And this is where we start to get a little deeper. Breakouts with possession are nice, but how do we create breakouts with possession? Is there an optimal way to do that? This is what coaches want to know: how can the nerds optimize my tactics and my team’s on-ice performance?

After running regressions on the various plays (I won’t take up the entire article with charts, I promise), it turns out that looking at the rate of “over” and “reverse” plays attempted by the breakout team will explain seventy percent of their possession breakouts in our sample thus far. But why is this the case? Why are these plays better than others? It’s all in how they break the forecheck by going against the grain. They aren’t the only plays that do this, but they do it most often. Furthermore, by drilling down to this level in analysis, qualitative things like “patience” and “hockey IQ” reveal themselves. Let me show you.

The first clip you’ll see is an example of what not to do, but something that players do all too often.

Damon Severson goes behind his net to retrieve the puck and simply shoots it up the boards. Adam Henrique is over there, but so is an Anaheim player. The puck comes right back on goal. Severson’s mistake is playing into the hands of the Anaheim forecheck. It’s easy to see Anaheim wants him to go that way as they have two forwards applying pressure, another marking Henrique on the boards, and the two defensemen watching the points, but all are moving towards the right side of the ice, as Serverson sees it.

Severson can’t do much and this is why it’s difficult laying blame at his feet. Watch it again and notice Kyle Palmieri swinging through in front of goal. He has to provide support here in the event that Henrique can make a play on the puck and get it to Palmieri, thereby creating an outlet through the center lane. However, the real fault in this breakout lies with Yohann Auvitu.

Severson has time to take a peek, and then has another second to look up when he reaches the puck. Auvitu is in a position that doesn’t allow Severson to make a good first pass. Auvitu should be skating into the corner to the left of Severson to allow for a preferred, against the grain outlet. Watch it again. Auvitu stars off that way, but ends up gliding and swinging right behind Palmieri.

As I mentioned above, when you have the puck you want your players to maximize the area your opponent has to defend. Anaheim would prefer that Auvitu skate alongside Palmieri as it’s one less option to mark. If he skates into the corner with speed, Severson can reverse the puck to him and then Auvitu can easily hit Palmieri up the middle or skate it up himself.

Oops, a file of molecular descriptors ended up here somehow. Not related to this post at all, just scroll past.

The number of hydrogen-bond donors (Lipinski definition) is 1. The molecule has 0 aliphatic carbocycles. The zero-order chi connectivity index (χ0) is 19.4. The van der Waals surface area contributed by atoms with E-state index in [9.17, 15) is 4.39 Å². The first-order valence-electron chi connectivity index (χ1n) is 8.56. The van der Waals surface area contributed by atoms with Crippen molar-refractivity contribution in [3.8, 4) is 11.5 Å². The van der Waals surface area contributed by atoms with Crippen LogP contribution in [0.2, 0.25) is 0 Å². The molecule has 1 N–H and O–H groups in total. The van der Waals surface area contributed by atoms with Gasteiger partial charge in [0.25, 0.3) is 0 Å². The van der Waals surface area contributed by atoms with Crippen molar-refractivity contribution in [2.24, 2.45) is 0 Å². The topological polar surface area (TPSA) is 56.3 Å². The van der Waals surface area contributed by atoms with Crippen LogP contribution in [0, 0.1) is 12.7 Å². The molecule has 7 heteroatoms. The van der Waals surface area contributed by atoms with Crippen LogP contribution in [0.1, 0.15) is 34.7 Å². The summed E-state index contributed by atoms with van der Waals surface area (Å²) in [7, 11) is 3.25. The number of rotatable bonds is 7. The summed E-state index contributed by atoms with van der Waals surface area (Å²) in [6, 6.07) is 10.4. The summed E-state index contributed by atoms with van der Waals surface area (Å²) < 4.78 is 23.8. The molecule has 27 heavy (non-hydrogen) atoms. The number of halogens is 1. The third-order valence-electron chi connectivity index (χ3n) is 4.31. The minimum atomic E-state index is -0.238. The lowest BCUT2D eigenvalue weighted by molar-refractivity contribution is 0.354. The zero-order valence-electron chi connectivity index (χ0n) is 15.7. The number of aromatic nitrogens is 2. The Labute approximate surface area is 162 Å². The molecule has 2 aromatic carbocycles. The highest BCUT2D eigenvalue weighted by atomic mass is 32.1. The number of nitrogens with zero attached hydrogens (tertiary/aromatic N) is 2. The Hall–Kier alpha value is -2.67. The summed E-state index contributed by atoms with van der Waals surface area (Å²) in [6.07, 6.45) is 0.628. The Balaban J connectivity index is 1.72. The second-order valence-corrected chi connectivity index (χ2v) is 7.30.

Here’s the same game a minute later and an example of exactly what I mean.

It’s a similar setup as Anaheim applies pressure with two forecheckers on the puck as Pavel Zacha retrieves it behind the net. There’s a forward on the right hand side boards as well - the side Severson sent it up. John Moore goes to the corner behind Zacha. A simple reverse and the forecheck is beaten. When you make a play like this the forechecking team has to gain depth in their pursuit angles over to the strong side of the ice - they can’t cut across laterally as the puck carrier would just blow by them. Had Anaheim’s defense activated to pressure Moore, then they would be able to be more aggressive in their pursuit angles. Teams should be more aggressive and flexible in this manner, but that’s a topic for another day.

The difference between the two examples is where the support is. The simplest way to explain this to players is “be an option.” Auvitu was not an option in the first situation. Moore was an option in the second. That’s oversimplifying it, but it rings true.

This last clip from the game against Anaheim earlier this season is a lengthy one.

The key theme you’ll see in the above video, and throughout many of these clips, is patience. The Devils’ first attempt to get the puck out of the zone by Ben Lovejoy is a terrible decision. Corey Perry is already peeling away to the left to take away that passing option and Ryan Getzlaf is already turning up the near-side boards because Lovejoy has telegraphed where he’s going with the puck. If Lovejoy simply waits a half-second and gets his head up, he’ll see he has support in the center and on the backside.

As the play develops, the puck comes back down to Lovejoy. Vernon Fiddler is shoved into him by Getzlaf, taking himself out of the play as an option. Perry has the pass option behind the net covered, so this is a tough spot for Lovejoy. As is much of hockey, 50/50 puck battles are part of the game. Lovejoy sends the puck up the boards and I can’t fault him too much on this one. The only recommendation I would make is for him to turn back inside and see if he can lay off a pass to Moore who has stepped out in front of goal.